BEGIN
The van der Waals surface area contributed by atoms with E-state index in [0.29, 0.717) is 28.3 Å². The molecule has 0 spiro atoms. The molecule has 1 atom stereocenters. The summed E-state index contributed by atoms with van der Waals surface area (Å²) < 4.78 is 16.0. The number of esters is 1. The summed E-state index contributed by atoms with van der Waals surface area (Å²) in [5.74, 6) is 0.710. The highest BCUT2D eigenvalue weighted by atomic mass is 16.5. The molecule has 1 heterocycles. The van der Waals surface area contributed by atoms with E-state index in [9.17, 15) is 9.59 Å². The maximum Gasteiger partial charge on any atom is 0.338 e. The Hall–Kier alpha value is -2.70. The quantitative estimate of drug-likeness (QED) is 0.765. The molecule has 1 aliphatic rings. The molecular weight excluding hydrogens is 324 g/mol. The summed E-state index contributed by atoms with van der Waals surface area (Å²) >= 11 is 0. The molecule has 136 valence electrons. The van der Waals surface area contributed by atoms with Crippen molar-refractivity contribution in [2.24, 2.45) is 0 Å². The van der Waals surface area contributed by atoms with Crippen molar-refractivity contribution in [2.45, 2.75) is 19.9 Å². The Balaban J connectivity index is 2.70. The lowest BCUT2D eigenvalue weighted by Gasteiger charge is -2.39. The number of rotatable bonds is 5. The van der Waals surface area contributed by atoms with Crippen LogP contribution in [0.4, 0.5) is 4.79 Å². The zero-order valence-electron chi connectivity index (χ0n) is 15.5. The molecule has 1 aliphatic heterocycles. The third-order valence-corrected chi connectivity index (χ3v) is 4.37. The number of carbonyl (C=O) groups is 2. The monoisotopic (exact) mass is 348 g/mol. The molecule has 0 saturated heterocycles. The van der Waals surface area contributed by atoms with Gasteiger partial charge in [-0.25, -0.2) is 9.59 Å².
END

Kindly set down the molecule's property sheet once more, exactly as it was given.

The van der Waals surface area contributed by atoms with E-state index in [0.29, 0.717) is 28.3 Å². The molecule has 0 spiro atoms. The molecule has 1 atom stereocenters. The summed E-state index contributed by atoms with van der Waals surface area (Å²) < 4.78 is 16.0. The number of esters is 1. The summed E-state index contributed by atoms with van der Waals surface area (Å²) in [5.74, 6) is 0.710. The highest BCUT2D eigenvalue weighted by atomic mass is 16.5. The molecule has 1 heterocycles. The van der Waals surface area contributed by atoms with E-state index in [9.17, 15) is 9.59 Å². The maximum Gasteiger partial charge on any atom is 0.338 e. The Hall–Kier alpha value is -2.70. The quantitative estimate of drug-likeness (QED) is 0.765. The molecule has 1 aliphatic rings. The molecular weight excluding hydrogens is 324 g/mol. The summed E-state index contributed by atoms with van der Waals surface area (Å²) >= 11 is 0. The molecule has 136 valence electrons. The van der Waals surface area contributed by atoms with Crippen molar-refractivity contribution in [2.24, 2.45) is 0 Å². The van der Waals surface area contributed by atoms with Crippen molar-refractivity contribution in [2.45, 2.75) is 19.9 Å². The Balaban J connectivity index is 2.70. The lowest BCUT2D eigenvalue weighted by Gasteiger charge is -2.39. The number of rotatable bonds is 5. The van der Waals surface area contributed by atoms with Crippen LogP contribution in [0.4, 0.5) is 4.79 Å². The zero-order valence-electron chi connectivity index (χ0n) is 15.5. The molecule has 1 aliphatic heterocycles. The third-order valence-corrected chi connectivity index (χ3v) is 4.37. The number of carbonyl (C=O) groups is 2. The monoisotopic (exact) mass is 348 g/mol. The molecule has 0 saturated heterocycles. The van der Waals surface area contributed by atoms with Gasteiger partial charge in [-0.25, -0.2) is 9.59 Å².